“The good writers touch life often. The mediocre ones run a quick hand over her. The bad ones rape her and leave her for the flies.”
-Ray Bradbury, Fahrenheit 451
It is no contest that Ray Bradbury is a good writer, a legend in his own right. With a legacy left behind of writing some of the world’s most treasured stories, Bradbury has touched all our lives.
I was first introduced to Fahrenheit 451 during high school, when my brother was assigned the novel for his summer reading project. He never read it, and the book sat on the shelf untouched, until I devoured what books I had not read and chose to give the assigned “summer reading book” a try. I can’t remember if I read 1984 or Fahrenheit 451 first, but I read them close enough together that I inevitably came to start questioning the environment around me. Both novels, in tandem, served to educate me more than my high school workload. It is a rare gift for a writer to be able to influence a reader’s thought processes and to stir emotion to such a degree that the reader’s worldview shifts. Bradbury was one of those writers.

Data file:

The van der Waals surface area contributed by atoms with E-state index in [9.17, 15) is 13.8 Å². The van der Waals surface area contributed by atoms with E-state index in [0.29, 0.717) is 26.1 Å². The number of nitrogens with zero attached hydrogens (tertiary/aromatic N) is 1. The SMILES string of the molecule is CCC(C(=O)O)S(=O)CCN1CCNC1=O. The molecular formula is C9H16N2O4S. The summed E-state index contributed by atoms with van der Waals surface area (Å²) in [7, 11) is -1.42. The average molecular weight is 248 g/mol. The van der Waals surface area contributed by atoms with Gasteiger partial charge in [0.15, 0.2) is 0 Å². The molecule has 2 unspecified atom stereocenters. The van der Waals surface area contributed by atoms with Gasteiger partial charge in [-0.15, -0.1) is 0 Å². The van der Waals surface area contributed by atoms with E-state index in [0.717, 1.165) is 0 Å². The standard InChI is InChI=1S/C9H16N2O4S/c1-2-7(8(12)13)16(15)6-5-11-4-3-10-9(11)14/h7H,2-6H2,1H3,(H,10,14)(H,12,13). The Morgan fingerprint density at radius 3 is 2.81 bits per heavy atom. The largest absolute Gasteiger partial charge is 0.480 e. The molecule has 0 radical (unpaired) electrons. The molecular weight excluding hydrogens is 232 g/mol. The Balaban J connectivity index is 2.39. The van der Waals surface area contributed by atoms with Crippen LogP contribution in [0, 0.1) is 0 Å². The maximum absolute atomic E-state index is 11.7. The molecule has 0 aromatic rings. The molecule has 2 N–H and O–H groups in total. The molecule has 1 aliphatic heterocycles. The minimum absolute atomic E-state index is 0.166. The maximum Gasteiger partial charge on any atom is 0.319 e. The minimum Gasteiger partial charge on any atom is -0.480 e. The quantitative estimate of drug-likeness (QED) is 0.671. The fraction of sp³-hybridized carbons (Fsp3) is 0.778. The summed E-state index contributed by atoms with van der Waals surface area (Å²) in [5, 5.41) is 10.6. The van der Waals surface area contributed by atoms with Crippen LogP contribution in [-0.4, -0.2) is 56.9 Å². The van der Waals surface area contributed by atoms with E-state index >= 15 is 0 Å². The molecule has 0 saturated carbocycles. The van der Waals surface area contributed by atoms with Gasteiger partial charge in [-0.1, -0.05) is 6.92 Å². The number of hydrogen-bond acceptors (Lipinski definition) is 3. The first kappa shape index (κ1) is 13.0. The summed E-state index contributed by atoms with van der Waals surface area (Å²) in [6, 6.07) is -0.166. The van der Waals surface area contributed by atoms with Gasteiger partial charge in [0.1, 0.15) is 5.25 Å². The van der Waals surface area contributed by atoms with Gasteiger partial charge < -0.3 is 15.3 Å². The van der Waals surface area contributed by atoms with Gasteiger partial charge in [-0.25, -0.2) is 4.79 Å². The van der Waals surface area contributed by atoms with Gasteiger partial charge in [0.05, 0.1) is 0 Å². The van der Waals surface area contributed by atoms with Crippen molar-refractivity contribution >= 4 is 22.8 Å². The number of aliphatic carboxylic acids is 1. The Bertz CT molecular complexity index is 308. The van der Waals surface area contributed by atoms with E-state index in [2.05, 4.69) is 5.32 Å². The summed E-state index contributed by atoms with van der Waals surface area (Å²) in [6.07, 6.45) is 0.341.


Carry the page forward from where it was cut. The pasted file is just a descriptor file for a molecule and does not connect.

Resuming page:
Bradbury’s work helped open a path on which I now tread. Shortly after reading Fahrenheit 451, I remember reading how Bradbury wrote the short story “The Fireman”, which would eventually turn into the longer novel. Dozens of interviews and articles later, I had developed a vast respect for one of the literary giants of the world, a man who touched life often, and whose genius and kindness will be remembered.
Rest in peace, Mr. Bradbury, and thank you for all you’ve done.